Warning: This post was published more than 10 years ago.
I keep old posts on the site because sometimes it's interesting to read old content. Not everything that is old is bad. Also, I think people might be interested to track how my views have changed over time: for example, how my strident teenage views have mellowed and matured!
But given the age of this post, please bear in mind:
- My views might have changed in the 10 years since I wrote this post.
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Many thanks for your understanding.
Today marks the launch of a new joint campaign between The Observer and Amnesty International over the contentious issue of internet censorship. They are calling on internet companies to stop colluding with repressive governments by denying citizens access to certain websites. Of course, the most publicised occurrence of this is Google’s decision to censor its search results in China, but Amnesty reports similar activities in Vietnam, Tunisia, Iran, Saudi Arabia and Syria.
The campaign is, doubtless, a little misguided. After all, all Google actually did was remove inaccessible search results from it’s Chinese search engine. In the old version, people could see the results, but not access them thanks to censorship from the Chinese government. It’s arguable that removing such sites from the index prevents the Chinese people from being aware that such documents exist, whether or not they are able to access them, but it also makes the search engine much more usable on a day-to-day basis.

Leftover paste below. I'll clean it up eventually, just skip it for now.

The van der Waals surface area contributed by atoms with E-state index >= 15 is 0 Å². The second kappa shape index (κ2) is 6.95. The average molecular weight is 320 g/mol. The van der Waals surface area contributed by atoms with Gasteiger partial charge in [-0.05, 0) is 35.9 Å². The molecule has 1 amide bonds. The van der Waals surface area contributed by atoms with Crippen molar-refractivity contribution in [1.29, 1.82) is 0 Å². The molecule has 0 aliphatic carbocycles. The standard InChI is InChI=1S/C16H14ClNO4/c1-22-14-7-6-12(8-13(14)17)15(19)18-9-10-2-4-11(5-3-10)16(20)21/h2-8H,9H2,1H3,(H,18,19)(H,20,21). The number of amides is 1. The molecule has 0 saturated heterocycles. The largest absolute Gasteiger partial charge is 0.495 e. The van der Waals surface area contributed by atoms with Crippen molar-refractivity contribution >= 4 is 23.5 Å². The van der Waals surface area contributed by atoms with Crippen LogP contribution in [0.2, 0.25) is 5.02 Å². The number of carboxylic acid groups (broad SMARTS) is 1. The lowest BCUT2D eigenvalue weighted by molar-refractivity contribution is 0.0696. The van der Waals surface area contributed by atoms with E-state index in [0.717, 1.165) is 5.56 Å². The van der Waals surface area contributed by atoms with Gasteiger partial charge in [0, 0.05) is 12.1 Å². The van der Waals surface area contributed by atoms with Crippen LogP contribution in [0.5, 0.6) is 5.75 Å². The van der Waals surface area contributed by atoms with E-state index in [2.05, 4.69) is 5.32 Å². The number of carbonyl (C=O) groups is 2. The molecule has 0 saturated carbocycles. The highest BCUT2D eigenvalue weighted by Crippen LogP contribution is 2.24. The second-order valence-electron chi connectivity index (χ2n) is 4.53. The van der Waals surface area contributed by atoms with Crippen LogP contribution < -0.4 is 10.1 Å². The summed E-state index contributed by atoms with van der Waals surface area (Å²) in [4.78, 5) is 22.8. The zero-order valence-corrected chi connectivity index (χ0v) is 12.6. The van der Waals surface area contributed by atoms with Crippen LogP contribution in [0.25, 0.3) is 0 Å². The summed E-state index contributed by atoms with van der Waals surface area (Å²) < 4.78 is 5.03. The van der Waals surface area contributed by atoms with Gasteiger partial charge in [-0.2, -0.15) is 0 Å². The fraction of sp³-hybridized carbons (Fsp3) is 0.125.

It’s also slightly unfortunate that, in fact, most people support internet censorship to some degree. Most people would support the closing of child pornography websites, for example. Why? Because they are seen as offensive, damaging, exploitative, and culturally unacceptable. Surely similar arguments could be constructed for other forms of censorship. Amnesty argues that Human Rights Standards form the basis for acceptable censorship, but Human Rights legislation is largely based on Western ideology, and it is questionable as to whether it can truly be applied in non-Western cultures.
However, despite its flaws, the central message of the campaign is a worthy and positive one, and one which I have supported in the past through posts like this one. It is, therefore, a campaign which this site will be supporting – albeit in a somewhat symbolic way – by carring quotes from otherwised censored material in the sidebar, in order to raise awareness of the issue.
Forty-five years ago, an article in the Observer led to the launch of Amnesty International itself. Where will this campaign lead?